Thursday, June 20, 2013

Eagle Harbor Trails

Since I don’t have to work them, Sundays are my adventure day.  Last Sunday I went to bike the Eagle Harbor trails with Hannah and her red healer, Tiki.  

In the winter these trails are groomed for cross-country skiing.  In the grassy months these two-tracks traverse gently rolling terrain past inland lakes and out to Great Sand Bay.

When I speak of an “adventure day,” it's the day I take to get out to the rest of the spots in this beautiful country that I need to explore in more detail before I can confidently send people out with a personal pocket guide.  I can't have people getting lost; my reputation and credibility are at stake!

So these are research-based adventures.  What a rough life I have created for myself.

In Copper Harbor, I am used to riding my bike up and up over an elevation of 600 feet, then down and down 600 feet.  600 feet may not sound like a lot (especially if you live in the real mountains), but I always pant profusely on the way up.

The Eagle Harbor trails were a walk in the park comparatively.  They’re great for beginners or a joy ride.  The only element we had to fight (besides the mosquitoes and blackflies) was the sand.  We had to push our bikes through a few sandy spots.  We laughed, though.  We didn’t care.  It was part of the adventure!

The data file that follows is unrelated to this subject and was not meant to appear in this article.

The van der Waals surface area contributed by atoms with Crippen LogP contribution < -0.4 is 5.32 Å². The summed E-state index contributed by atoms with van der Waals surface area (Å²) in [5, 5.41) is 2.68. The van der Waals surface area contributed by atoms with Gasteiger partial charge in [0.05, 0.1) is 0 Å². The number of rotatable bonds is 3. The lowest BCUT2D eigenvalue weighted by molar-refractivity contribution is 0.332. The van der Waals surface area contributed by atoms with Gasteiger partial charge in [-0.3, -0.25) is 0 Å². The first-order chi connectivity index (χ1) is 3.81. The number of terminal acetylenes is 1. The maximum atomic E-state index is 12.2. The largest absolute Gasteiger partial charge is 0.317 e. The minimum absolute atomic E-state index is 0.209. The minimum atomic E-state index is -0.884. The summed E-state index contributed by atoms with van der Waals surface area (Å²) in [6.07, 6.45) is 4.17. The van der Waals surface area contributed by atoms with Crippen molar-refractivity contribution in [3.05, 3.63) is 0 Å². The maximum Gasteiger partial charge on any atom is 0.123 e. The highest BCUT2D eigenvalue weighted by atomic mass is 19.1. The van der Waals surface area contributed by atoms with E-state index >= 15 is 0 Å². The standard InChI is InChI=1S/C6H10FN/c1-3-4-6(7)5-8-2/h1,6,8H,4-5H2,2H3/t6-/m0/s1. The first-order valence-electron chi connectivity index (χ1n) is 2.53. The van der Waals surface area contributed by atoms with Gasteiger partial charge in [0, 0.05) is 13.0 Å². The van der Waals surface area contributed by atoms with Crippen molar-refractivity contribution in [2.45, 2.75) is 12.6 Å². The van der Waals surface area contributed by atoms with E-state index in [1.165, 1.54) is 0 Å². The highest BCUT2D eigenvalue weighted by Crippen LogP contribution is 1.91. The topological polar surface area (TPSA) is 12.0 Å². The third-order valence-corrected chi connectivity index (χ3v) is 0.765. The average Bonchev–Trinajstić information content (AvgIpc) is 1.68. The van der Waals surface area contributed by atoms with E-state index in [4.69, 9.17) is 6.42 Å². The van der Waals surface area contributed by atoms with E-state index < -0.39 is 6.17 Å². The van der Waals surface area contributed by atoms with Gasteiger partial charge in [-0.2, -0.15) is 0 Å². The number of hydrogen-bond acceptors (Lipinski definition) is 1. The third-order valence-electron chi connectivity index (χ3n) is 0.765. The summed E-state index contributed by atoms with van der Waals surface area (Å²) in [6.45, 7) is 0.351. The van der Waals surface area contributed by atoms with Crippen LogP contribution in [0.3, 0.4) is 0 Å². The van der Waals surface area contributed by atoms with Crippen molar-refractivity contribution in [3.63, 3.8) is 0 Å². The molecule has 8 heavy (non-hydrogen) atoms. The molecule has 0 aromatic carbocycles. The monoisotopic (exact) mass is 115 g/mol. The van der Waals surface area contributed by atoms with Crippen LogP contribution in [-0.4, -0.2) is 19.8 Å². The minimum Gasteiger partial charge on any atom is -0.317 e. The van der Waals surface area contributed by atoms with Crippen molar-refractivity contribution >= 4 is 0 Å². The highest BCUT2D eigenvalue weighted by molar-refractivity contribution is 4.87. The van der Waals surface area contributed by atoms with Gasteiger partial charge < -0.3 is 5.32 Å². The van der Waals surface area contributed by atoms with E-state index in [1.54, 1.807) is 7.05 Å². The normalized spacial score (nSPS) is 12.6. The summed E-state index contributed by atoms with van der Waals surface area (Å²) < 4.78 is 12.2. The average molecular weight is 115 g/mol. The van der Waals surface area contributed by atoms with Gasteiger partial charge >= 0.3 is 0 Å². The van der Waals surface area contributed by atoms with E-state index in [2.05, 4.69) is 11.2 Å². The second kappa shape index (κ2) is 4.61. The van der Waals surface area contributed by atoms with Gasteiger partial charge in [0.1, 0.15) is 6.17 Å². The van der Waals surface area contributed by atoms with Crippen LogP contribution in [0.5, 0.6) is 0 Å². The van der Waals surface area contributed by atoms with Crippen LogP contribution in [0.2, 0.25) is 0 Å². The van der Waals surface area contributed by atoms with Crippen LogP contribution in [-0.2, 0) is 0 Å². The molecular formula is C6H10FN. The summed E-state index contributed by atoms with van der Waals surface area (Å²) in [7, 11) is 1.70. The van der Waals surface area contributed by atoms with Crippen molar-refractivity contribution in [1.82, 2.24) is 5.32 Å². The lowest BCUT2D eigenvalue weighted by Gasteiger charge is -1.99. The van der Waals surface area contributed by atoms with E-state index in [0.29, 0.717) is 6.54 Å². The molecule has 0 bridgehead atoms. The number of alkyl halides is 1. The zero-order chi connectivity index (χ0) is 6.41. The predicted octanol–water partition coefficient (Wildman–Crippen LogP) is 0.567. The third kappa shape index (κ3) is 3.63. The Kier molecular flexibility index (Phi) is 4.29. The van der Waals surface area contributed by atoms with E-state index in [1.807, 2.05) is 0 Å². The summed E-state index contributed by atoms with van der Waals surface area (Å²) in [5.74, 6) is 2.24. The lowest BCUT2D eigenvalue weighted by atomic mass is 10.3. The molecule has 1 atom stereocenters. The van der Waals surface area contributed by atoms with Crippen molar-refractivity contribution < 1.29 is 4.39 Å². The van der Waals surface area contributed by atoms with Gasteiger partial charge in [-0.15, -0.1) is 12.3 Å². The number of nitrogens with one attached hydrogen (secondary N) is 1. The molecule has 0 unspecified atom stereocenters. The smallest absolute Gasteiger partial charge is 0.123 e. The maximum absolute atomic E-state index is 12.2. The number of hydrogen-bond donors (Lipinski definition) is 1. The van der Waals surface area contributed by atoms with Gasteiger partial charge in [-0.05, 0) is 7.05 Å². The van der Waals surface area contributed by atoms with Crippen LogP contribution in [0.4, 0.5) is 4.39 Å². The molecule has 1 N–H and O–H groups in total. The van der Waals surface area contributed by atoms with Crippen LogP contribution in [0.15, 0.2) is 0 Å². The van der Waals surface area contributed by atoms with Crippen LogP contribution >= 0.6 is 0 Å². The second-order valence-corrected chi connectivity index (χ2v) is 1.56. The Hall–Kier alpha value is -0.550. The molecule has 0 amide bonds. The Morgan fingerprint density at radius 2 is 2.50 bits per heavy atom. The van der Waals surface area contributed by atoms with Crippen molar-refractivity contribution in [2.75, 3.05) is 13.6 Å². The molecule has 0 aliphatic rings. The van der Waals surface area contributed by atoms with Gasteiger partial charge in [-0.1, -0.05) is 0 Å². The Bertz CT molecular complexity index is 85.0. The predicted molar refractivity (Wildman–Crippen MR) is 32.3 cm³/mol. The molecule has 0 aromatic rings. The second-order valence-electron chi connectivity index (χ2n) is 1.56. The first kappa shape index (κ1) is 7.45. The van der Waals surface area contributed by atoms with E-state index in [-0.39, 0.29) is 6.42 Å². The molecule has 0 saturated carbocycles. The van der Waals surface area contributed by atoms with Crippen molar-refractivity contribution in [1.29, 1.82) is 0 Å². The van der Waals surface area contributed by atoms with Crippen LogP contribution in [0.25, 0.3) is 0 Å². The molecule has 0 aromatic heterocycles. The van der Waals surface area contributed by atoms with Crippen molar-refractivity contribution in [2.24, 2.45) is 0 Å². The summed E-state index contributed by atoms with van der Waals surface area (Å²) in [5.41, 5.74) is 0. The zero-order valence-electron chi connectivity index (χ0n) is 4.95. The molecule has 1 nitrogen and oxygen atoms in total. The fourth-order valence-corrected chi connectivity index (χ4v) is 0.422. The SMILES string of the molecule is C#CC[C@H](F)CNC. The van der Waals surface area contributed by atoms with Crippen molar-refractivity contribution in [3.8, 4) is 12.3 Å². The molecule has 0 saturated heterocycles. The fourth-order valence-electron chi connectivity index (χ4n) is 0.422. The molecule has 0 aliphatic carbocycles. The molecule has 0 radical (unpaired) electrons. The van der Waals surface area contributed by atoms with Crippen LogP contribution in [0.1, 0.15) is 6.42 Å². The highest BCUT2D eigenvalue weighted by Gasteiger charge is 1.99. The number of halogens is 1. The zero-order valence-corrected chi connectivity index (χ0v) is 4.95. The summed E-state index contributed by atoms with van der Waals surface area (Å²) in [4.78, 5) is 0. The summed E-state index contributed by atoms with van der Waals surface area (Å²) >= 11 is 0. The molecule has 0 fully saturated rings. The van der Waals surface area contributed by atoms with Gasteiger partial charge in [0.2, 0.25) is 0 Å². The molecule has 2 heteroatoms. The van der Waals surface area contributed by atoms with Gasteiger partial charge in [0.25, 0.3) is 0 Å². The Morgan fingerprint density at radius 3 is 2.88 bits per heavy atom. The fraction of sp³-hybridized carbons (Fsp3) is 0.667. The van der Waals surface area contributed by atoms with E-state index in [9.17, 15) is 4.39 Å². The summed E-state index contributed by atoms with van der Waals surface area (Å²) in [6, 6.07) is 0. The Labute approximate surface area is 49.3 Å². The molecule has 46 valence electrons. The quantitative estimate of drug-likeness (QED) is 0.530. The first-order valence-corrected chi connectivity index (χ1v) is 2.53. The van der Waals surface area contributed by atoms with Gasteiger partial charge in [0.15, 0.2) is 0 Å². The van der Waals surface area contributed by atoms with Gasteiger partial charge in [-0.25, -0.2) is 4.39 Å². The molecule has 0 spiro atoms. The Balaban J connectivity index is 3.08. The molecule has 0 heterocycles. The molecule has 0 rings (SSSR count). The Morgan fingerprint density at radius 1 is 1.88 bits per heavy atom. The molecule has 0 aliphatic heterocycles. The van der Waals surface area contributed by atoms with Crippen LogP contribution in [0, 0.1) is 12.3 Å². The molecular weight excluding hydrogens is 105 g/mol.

Exiting the woods to Great Sand Bay was a real treat.  That Big Lake, she gets me every time.  Apologetically, I did not bring a means of visually capturing the moment.  But I can tell you that the brightness of the blue sky was mirrored in the sparkling waves.  The air was crisp and refreshing.  Ah, it’s always important to savor those moments.

Would I ride the Eagle Harbor trails again?  Yes, but probably later in the season when the sand settles a bit.  My chain ring wasn’t too happy with me.  But riding nine miles without feeling like my heart was going to pop out of my neck was a welcome feeling.

You know what else is welcome?  All the beautiful flowers that are blooming!  Compare these to what is blooming by you.

In their prime we have lilacs, gaywings, starflowers, wild strawberry blossoms, apple blossoms, rockcress, chokecherry blossoms, blueberry blossoms, pussytoes and heartleaf arnica.

Just starting, we have wild roses, buttercups, wild lily-of-the-valley (get down and sniff that one), thimbleberry blossoms, vetch of all kinds, wild peas of all kinds and Canada hawkweed.

These are just the ones I’ve seen along my travels.  I think I come across a freshly blossomed species nearly every day!  Oh, the joys of summer!

1 comment:

  1. We have thimble berry starting to blossom and lupines in the yard here at the first knuckle of the Keweenaw. It seems like it's going to be an abundant berry and fruit year with all the blossoms and abundant moisture. Our blueberry patch has been full of blossoms, bumble bees, butterflies and humming birds for a couple weeks now. Do you have noseeums up there? We have them as well as the usual skeetes, blackflies, stable flies, deer flies and horse flies. None of them bother while I'm biking though.